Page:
MLB umpires use the hitters’ bodies to determine their strike zone.
According to the league’s official site, “the official strike zone is the area over home plate from the midpoint between a batter’s shoulders and the top of the uniform pants — when the batter is in his stance and prepared to swing at a pitched ball — and a point just below the kneecap.”
Now, you would imagine that New York Yankees outfielder Aaron Judge, being 6-foot-7, has a large strike zone.
However, umpires often abuse this perception and gift opposing pitchers mind-blowing strike calls, especially in the lower part of the zone.
Codify Baseball tweeted about this: “Aaron Judge already has a larger strike zone according to the rules. Imagine if the umpires weren’t making it even bigger. These eight examples are from the past two days. All called strikes,” they wrote, with a short clip.
Aaron Judge already has a larger strike zone according to the rules. Imagine if the umpires weren’t making it even bigger.
These eight examples are from the past 𝘁𝘄𝗼 𝗱𝗮𝘆𝘀.
All called strikes. pic.twitter.com/hTBpqWMoeh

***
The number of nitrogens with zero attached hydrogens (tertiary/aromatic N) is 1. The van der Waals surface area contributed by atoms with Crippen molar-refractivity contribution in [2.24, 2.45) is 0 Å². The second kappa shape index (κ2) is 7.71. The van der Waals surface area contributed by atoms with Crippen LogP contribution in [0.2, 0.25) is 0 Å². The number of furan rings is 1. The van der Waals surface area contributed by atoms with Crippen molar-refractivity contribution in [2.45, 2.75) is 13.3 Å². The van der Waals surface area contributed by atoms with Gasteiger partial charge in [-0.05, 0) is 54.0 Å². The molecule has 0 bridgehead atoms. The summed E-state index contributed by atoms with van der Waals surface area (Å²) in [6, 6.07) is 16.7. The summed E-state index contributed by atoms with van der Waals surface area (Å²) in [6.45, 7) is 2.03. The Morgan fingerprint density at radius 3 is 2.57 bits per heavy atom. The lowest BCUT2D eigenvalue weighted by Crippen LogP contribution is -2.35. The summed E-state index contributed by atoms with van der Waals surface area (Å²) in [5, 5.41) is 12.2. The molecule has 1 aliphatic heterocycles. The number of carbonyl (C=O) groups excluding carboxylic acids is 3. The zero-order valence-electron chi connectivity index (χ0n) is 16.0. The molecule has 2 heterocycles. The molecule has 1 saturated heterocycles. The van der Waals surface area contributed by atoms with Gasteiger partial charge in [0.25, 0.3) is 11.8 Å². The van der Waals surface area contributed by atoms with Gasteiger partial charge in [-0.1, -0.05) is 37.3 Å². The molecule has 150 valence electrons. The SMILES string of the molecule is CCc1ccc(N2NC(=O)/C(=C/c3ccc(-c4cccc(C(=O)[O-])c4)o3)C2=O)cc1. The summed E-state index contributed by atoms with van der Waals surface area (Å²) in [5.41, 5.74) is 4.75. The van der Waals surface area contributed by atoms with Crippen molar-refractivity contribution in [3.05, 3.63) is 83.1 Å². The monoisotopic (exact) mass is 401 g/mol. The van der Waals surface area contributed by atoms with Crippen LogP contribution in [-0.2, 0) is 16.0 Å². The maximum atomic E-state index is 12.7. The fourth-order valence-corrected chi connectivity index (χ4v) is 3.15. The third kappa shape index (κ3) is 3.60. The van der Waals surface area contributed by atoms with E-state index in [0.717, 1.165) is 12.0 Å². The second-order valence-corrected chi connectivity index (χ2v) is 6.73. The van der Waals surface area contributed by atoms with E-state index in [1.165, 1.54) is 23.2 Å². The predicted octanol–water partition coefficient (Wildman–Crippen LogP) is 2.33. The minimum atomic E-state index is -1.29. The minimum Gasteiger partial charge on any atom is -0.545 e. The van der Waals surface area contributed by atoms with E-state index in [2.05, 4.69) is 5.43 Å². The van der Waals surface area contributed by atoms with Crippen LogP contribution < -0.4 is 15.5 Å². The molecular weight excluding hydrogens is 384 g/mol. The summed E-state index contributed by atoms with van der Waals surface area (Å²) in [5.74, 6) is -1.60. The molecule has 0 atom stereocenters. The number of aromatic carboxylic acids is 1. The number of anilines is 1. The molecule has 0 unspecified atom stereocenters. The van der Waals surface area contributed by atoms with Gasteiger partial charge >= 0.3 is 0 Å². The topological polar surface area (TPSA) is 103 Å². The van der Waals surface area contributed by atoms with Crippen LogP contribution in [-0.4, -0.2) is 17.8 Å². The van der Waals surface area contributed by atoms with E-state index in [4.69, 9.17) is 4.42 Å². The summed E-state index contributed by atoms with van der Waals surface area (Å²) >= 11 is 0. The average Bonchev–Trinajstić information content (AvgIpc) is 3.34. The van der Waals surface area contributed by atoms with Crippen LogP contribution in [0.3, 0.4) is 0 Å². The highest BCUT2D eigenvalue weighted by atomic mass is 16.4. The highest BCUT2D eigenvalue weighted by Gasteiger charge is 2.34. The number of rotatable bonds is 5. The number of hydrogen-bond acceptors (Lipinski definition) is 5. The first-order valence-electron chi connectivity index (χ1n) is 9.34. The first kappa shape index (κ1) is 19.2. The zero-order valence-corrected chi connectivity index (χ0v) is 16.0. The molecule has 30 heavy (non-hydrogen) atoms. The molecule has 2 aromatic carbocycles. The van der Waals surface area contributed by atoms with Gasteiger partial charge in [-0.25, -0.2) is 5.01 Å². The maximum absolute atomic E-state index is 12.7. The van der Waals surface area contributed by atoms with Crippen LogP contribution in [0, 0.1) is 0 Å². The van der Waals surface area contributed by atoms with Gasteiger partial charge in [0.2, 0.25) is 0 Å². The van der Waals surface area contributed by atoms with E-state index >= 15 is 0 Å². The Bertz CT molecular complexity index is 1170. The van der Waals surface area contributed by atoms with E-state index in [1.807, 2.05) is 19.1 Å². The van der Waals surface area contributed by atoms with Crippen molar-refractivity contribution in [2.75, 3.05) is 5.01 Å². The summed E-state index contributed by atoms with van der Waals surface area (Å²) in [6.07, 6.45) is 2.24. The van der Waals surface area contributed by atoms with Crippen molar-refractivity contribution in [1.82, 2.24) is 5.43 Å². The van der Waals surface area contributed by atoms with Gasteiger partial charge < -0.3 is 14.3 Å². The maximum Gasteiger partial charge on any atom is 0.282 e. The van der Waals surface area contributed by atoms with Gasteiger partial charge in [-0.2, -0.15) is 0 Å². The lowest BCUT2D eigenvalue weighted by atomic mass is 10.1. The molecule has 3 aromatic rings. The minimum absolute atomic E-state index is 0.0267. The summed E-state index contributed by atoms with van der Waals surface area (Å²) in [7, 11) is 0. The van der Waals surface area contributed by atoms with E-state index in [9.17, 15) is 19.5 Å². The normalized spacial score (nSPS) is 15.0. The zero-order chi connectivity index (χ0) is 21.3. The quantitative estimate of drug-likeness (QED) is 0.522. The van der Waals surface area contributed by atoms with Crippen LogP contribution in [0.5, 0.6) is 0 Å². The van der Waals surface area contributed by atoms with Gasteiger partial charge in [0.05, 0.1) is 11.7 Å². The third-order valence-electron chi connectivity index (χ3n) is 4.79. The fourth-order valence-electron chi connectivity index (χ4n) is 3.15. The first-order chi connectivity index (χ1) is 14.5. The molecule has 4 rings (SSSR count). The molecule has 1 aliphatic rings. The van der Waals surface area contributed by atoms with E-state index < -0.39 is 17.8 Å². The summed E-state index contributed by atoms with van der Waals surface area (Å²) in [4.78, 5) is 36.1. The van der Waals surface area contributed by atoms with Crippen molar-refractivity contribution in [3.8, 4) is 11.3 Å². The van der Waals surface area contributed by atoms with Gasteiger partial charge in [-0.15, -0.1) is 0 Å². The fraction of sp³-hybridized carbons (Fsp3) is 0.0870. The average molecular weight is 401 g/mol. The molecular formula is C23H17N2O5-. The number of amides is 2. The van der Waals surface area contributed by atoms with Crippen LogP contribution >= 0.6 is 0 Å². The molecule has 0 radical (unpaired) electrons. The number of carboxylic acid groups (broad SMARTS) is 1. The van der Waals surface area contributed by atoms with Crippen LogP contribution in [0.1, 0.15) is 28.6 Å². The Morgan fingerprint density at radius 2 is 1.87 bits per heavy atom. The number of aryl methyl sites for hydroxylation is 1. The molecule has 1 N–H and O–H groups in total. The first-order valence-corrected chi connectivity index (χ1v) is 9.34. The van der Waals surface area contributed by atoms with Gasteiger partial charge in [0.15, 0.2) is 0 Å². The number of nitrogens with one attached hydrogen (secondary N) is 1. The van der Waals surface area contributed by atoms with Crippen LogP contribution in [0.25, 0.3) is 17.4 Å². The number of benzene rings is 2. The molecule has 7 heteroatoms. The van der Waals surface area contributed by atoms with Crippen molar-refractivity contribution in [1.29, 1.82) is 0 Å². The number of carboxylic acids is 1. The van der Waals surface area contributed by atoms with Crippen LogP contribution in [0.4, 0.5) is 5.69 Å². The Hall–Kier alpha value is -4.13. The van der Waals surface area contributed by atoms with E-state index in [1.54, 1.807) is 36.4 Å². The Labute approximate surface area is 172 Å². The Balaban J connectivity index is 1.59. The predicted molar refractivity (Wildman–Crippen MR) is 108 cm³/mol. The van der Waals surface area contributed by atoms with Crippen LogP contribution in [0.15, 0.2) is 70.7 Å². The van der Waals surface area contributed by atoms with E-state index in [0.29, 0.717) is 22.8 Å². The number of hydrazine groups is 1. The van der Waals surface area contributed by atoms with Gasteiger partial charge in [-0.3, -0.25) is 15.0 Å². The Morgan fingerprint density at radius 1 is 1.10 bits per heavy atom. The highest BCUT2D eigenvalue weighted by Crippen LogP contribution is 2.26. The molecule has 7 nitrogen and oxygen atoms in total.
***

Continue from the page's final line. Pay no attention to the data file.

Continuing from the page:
— Codify (@CodifyBaseball) May 10, 2022
The clip had several blown calls, all against Judge.
An Ongoing Issue With Umpires
It’s not a new problem, in fact: it has been going on for years.
Manager Aaron Boone recently got tossed from a game for arguing balls and strikes with the home plate umpire during a Judge at-bat.
He kept asking the umpire to “make the adjustment”.
Judge is a big man, and umpires certainly have a challenge calling balls and strikes in his plate appearances.
But more often than not, they will award the pitcher some really bad calls, especially down in the zone.
The most impressive thing of all is that the missed calls haven’t seem at all capable of slowing down Judge, who is on his way to one of the best seasons of his career.
At the moment, heading to Tuesday’s game, he is slashing .284/.354/.608, with nine home runs, 19 runs, and 19 RBI.
Imagine if umpires did a good job in his at-bats.